Recruiting Prospective High School Students
College communities are largely transient and student-run, which makes it hard from them to do long term or big picture planning on their own. Most of them are preoccupied or overrun with daily issues, and some struggle to stay afloat year after year. What is needed is an outside body to help campuses – on an individual level and a national level – specifically, in the area of recruiting. Recruiting is what ensures efficient distribution of students, the continuity of the campus communities, and a pipeline towards sustainable community growth. That’s where we come in – working with high schools, gap year programs, youth groups, and the universities, and creating a comprehensive and overarching strategy. We will also oversee national trends, data collection and dissemination, directing students to appropriate destinations, and specific assistance for communities with potential for growth and in need of support.
We offer college communities a recruitment strategy that includes: 1) Lists of appropriate high schools to target 2) Plan for prospective student Shabbatons 3) Marketing tools / website template. We are also planning a Recruitment Fellowship, where students from select campuses will be given training and travel stipends to promote their campuses to high school students.
As a side note, recruiting high school students is not the only or the easiest way to grow your religious community. Two other methods which are perhaps easier, more feasible, and more reliable are: getting day school alumni and other Jews with backgrounds to get involved in the community, and recruiting from among the 80% of Jews on your campus who are not Jewishly involved – see Heart to Heart for more details on those ideas
Lists of High Schools
We work directly with individual and networks of high schools and college guidance counselors, to ensure that students are informed of and directed to appropriate college communities. But you should contact the school themselves to make sure they hear from you about Jewish life on your college. To help facilitate that, here is:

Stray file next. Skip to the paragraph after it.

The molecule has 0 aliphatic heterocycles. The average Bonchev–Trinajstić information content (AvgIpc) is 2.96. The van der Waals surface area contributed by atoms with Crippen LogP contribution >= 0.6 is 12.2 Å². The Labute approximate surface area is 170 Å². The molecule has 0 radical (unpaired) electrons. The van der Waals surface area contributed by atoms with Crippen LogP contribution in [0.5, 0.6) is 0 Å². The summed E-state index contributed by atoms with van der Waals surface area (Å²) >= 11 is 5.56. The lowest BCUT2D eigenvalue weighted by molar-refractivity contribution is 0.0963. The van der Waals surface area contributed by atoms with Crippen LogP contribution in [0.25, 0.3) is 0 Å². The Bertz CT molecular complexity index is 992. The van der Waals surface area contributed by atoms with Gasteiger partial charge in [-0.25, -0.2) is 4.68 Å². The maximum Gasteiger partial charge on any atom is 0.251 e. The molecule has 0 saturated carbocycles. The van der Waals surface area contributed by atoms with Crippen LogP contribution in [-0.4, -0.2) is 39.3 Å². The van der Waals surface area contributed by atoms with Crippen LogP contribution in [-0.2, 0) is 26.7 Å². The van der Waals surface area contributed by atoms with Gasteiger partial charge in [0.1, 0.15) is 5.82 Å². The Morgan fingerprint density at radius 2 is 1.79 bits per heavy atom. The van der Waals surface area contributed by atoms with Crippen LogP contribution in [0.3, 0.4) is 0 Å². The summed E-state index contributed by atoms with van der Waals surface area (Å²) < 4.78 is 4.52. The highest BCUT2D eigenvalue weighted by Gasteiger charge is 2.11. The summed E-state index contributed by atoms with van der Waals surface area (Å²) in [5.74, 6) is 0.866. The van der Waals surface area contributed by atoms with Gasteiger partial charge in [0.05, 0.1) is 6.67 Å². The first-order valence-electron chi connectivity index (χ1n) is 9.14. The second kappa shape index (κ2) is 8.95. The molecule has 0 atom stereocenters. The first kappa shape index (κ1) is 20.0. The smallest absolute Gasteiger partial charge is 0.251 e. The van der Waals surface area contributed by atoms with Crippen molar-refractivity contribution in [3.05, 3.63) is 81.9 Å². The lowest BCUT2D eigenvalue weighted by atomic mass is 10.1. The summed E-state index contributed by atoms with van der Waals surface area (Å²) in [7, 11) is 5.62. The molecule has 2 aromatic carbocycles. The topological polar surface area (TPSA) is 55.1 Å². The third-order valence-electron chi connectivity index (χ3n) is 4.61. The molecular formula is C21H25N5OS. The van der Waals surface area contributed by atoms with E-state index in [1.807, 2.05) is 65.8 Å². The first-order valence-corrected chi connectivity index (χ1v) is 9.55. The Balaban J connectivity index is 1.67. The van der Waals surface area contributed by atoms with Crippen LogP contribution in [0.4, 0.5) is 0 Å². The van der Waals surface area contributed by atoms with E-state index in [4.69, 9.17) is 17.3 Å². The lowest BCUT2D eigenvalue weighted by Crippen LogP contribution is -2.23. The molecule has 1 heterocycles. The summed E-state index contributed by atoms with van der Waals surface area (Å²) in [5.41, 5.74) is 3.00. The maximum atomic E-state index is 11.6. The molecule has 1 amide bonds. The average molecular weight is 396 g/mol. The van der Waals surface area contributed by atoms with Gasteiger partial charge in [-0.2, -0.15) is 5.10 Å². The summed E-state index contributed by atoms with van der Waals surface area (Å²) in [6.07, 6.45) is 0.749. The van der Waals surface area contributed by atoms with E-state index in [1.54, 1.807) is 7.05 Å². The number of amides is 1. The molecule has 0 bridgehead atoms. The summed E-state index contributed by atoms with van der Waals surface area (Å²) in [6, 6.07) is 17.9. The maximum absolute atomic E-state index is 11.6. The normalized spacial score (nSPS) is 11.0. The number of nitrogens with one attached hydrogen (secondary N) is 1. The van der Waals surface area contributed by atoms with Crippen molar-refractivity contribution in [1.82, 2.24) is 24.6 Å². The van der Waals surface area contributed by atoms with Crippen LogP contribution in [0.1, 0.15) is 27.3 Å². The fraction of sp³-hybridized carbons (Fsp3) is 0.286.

- Complete list of every Jewish day school in North America – you can sort by ones which are/have high schools, denominations (ModernOrthodox, CentristOrthodox, Community, SolomonSchechter), and location by city and state. Each listing has the website and phone number for the school.
- Another list (from Tova Reiter) – more limited, although it includes emails for the guidance counselors
Plan for prospective student Shabbatons
- Try to piggyback on an admitted students’ overnight, best just after Regular Decision comes out
- Encourage students to come early (Thursday) and leave early (Saturday night) so you can still get all your homework done
- Make a packed schedule so your kids are always busy and attended to
- Set kids up in classes they’ll enjoy and with students they’ll like
- Make sure there is a clear division of responsibilities among the Orthodox students
- Try to be in touch with the admissions office because they might have resources that they are ready and willing to expend on Orthodox students (meal swipes, promotional materials, meetings, contact info)
- Tisch and/or oneg on Friday night
- Q&A / get to know the communiy session
- Use the lists of high schools above
- Reach out to as many people as you can, preferably through personal connections (not cold-calls)
- Call high schools if you have the time and manpower because school counselors are flooded with email
- Even if you don’t need the money, ask for a deposit when kids sign up. This will make a huge difference in attendance.
- Make a facebook page (like this or this)
You don’t need to start creating a whole infrastructure or figuring out the politics with Hillel/Chabad or what not – but a simple (free) webpage or even facebook page would go a long way. For examples, here is: UChicago, Michigan, Brooklyn, UCLA (fan page for their JLIC – which kinduv is their Orthodox community), and BU (internal group and external page). All of these are free, and don’t take so much time to set up or to update – and simple steps like that would probably make your community more attractive. Groups are also worth investing in, but more for internal organizing purposes; you should (als0) make a site/page for promoting it beyond its current constituents.
In terms of what to put on it, check out the others for ideas but here are some ideas:
- You can talk about resources available – that includes: kosher food, minyan times, learning opportunities, Orthodox rabbis, connection to the local Orthodox community, eruv (is there one?)
- Contact info – is there an official head/gabbai/co-chair? or you can list all the committees’ contacts
- You can list some events you have, and recent or upcoming guests/scholars in residence
- Put up some pictures – those are important! Videos could be great too
- You don’t need to pretend to be something you’re not but people will see that there’s something and what the potential is. And some people I think want a small Orthodox community – maybe you can write up your own list of “Top 10 reasons why we chose [Northwestern]’s Jewish community”